I always enjoy listening to Mariella Frostrup's Open Book podcast, particularly the literary postcards, where writers in places outside the UK send an audio message about what's happening in their world. A few months after I moved to the UK from Singapore, I wrote one of my own, but a domestic one, because at that point I felt like I was observing my new home as if it were foreign and deserved a postcard to London.
January 25, 2017
I’m sitting in the Droitwich library. The mums and babies group downstairs is really noisy. The knitters in the function room near me are quiet. This library was built around the proscenium arch and gallery of Salters Cinema. That cinema was built on the site of Salters Hall, a construction commanded by ‘Salt King’ John Corbett as a place of recreation for the salt workers and townspeople. This spot has never been a quiet place for writing.
My view is of St. Richard’s House, formerly the entrance to the Saint Andrew’s Brine Baths and now the Droitwich Heritage & Information Centre. Across the street to the left is the derelict, Grade II listed Raven Hotel. That too is to be repurposed. Until work begins, the large gold L from the sign will lie on the tarmac behind the gate to the parking lot. I’d like to climb over the fence and take that L. I love the letter L. It’s a luscious letter. There are four L’s in the title of my first novel. They have a copy of it in this library. It’s usually on the shelf, but today, for once, it’s gone. I wonder who has taken it out. One of the ladies from aqua aerobics, maybe? Unlikely. The instructor gave the book an excited plug after I joined the 50-strong class in the leisure centre pool, and just about everyone looked embarrassed. Maybe they can’t see themselves reading something by the only woman who takes her bathing suit off to shower after exercising.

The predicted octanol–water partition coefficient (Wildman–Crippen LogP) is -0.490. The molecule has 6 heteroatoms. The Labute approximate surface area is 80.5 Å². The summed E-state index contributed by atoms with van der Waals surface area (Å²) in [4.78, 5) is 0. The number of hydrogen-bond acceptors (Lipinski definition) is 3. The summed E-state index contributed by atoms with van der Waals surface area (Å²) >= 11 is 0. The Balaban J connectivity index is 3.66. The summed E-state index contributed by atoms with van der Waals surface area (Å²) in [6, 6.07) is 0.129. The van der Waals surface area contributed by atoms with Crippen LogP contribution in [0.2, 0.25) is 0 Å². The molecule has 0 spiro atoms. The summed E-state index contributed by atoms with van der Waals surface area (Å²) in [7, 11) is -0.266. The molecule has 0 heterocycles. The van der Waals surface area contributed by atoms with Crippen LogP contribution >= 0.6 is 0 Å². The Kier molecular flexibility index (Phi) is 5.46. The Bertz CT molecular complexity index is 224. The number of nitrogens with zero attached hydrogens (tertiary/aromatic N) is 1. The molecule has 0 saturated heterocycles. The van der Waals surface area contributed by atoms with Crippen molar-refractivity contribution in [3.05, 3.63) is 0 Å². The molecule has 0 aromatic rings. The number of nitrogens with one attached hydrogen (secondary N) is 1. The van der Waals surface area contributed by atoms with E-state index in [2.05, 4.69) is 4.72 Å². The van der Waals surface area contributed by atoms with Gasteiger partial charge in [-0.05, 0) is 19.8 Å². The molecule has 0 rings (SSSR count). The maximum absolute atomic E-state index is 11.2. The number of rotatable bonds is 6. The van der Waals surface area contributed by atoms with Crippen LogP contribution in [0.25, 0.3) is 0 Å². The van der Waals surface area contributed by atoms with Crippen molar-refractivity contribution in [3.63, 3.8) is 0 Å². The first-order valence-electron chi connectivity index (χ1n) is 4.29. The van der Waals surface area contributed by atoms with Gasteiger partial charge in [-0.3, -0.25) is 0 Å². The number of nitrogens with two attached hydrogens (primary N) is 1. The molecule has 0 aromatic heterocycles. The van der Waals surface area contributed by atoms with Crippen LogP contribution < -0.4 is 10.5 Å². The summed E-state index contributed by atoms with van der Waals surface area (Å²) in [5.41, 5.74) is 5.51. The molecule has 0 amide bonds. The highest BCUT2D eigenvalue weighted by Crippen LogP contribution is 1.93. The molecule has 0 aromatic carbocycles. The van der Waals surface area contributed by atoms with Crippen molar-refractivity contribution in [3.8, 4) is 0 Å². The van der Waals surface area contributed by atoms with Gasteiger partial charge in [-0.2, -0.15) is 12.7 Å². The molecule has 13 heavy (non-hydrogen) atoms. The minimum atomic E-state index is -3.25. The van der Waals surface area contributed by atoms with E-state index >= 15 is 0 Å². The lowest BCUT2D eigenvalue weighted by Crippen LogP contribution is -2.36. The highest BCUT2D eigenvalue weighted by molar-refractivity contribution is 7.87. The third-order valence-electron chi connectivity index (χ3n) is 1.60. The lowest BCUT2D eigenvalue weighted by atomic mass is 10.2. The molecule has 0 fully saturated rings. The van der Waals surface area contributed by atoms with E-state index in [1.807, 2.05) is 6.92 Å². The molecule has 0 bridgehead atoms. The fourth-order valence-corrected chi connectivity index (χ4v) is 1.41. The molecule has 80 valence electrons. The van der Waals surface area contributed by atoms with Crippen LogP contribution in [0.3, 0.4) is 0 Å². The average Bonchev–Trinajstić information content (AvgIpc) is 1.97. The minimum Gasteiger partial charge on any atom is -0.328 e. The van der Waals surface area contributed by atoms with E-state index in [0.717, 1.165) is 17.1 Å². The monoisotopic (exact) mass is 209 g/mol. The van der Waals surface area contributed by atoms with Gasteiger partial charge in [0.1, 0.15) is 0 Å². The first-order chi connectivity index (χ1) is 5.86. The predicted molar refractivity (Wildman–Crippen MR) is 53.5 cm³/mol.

There is a dynamic, diminutive statue outside the Droitwich Wilco of locally born separatist Edward Winslow, who travelled on the Mayflower in 1620 and became governor of Plymouth Colony. He was also author of ‘The Good Newes from New England’, and co-author of Mourt’s Relation. At least one other living writer currently resides in town. Joanna Hughes (I read in the Droitwich Standard) finally gave in to her friends’ pressure and self-published, as J.D. Hughes, a novel called You Have My Heart, which she says is “a cross pollination of Bridget Jones and Fifty Shades of Grey”. There’s someone else too – someone who got away. Actor Ross Armstrong, of shows like Ripper Street and Jonathan Creek, recently had his first novel published by HarperCollins. The Watcher, he told the Droitwich Standard, is a sort of “Girl on the Train meets Fight Club meets Rear Window.”
That seems to be what Droitwich is about – a mixing and matching, a successful purposing and repurposing. My opposite neighbour is an ambulance medic, but my aqua aerobics instructor, who knows her through her sister-in-law, tells me she’s also a great hairdresser. My duplex neighbour is a DJ, and when he’s not he sells garden furniture and carved wooden ducks from Bali. His father-in-law, across the street, is a college maintenance man, and moonlights as a musician. When I asked him what sort of music he played, he looked away to think for a moment, and then said, “Your music.”
“Oh yes?” I said. “What’s that?”
“Soul music,” he said.
That was funny. But I didn’t laugh. He was trying to connect with me. In order to connect back, my husband and I went to hear him play the saxophone and sing, wonderfully, soulfully, with his band at the Old Cock Inn – the Old Cock, first licensed in 1712, being one of the few places in town that still is what it once was.